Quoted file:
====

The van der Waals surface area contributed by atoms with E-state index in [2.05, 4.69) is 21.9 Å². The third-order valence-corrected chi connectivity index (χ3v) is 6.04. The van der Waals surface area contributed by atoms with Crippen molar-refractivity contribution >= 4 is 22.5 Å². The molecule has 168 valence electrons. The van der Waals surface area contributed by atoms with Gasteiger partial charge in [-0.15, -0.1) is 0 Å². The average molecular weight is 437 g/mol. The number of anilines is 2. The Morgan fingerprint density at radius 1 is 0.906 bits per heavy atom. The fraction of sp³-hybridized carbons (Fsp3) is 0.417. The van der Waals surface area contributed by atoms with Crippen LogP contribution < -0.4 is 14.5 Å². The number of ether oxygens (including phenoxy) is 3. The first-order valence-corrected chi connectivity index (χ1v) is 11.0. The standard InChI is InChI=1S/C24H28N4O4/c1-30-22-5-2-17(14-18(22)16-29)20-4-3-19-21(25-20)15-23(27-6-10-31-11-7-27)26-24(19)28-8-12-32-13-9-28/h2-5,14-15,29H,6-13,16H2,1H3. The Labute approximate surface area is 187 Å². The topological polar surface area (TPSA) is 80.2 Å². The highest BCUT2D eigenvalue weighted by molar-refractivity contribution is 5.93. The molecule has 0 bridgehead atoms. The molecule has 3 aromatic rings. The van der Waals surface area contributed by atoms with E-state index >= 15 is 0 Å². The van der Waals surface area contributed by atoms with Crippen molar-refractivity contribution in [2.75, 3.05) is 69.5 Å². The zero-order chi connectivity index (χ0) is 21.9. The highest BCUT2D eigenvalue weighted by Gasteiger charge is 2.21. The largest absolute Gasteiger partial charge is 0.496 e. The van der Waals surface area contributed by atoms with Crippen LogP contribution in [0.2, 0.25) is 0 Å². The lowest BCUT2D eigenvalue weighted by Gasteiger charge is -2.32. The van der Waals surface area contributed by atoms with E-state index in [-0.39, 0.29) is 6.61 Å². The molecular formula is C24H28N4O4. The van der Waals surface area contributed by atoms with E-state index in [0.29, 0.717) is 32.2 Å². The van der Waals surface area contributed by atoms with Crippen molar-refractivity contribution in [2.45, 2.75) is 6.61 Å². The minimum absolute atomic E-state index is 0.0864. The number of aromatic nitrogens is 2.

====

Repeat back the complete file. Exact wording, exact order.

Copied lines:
The van der Waals surface area contributed by atoms with E-state index in [2.05, 4.69) is 21.9 Å². The third-order valence-corrected chi connectivity index (χ3v) is 6.04. The van der Waals surface area contributed by atoms with Crippen molar-refractivity contribution >= 4 is 22.5 Å². The molecule has 168 valence electrons. The van der Waals surface area contributed by atoms with Gasteiger partial charge in [-0.15, -0.1) is 0 Å². The average molecular weight is 437 g/mol. The number of anilines is 2. The Morgan fingerprint density at radius 1 is 0.906 bits per heavy atom. The fraction of sp³-hybridized carbons (Fsp3) is 0.417. The van der Waals surface area contributed by atoms with Crippen LogP contribution < -0.4 is 14.5 Å². The number of ether oxygens (including phenoxy) is 3. The first-order valence-corrected chi connectivity index (χ1v) is 11.0. The standard InChI is InChI=1S/C24H28N4O4/c1-30-22-5-2-17(14-18(22)16-29)20-4-3-19-21(25-20)15-23(27-6-10-31-11-7-27)26-24(19)28-8-12-32-13-9-28/h2-5,14-15,29H,6-13,16H2,1H3. The Labute approximate surface area is 187 Å². The topological polar surface area (TPSA) is 80.2 Å². The highest BCUT2D eigenvalue weighted by molar-refractivity contribution is 5.93. The molecule has 0 bridgehead atoms. The molecule has 3 aromatic rings. The van der Waals surface area contributed by atoms with E-state index >= 15 is 0 Å². The van der Waals surface area contributed by atoms with Crippen molar-refractivity contribution in [2.75, 3.05) is 69.5 Å². The zero-order chi connectivity index (χ0) is 21.9. The highest BCUT2D eigenvalue weighted by Gasteiger charge is 2.21. The largest absolute Gasteiger partial charge is 0.496 e. The van der Waals surface area contributed by atoms with Crippen LogP contribution in [0.2, 0.25) is 0 Å². The lowest BCUT2D eigenvalue weighted by Gasteiger charge is -2.32. The van der Waals surface area contributed by atoms with E-state index in [-0.39, 0.29) is 6.61 Å². The molecular formula is C24H28N4O4. The van der Waals surface area contributed by atoms with E-state index in [0.29, 0.717) is 32.2 Å². The van der Waals surface area contributed by atoms with Crippen molar-refractivity contribution in [2.45, 2.75) is 6.61 Å². The minimum absolute atomic E-state index is 0.0864. The number of aromatic nitrogens is 2.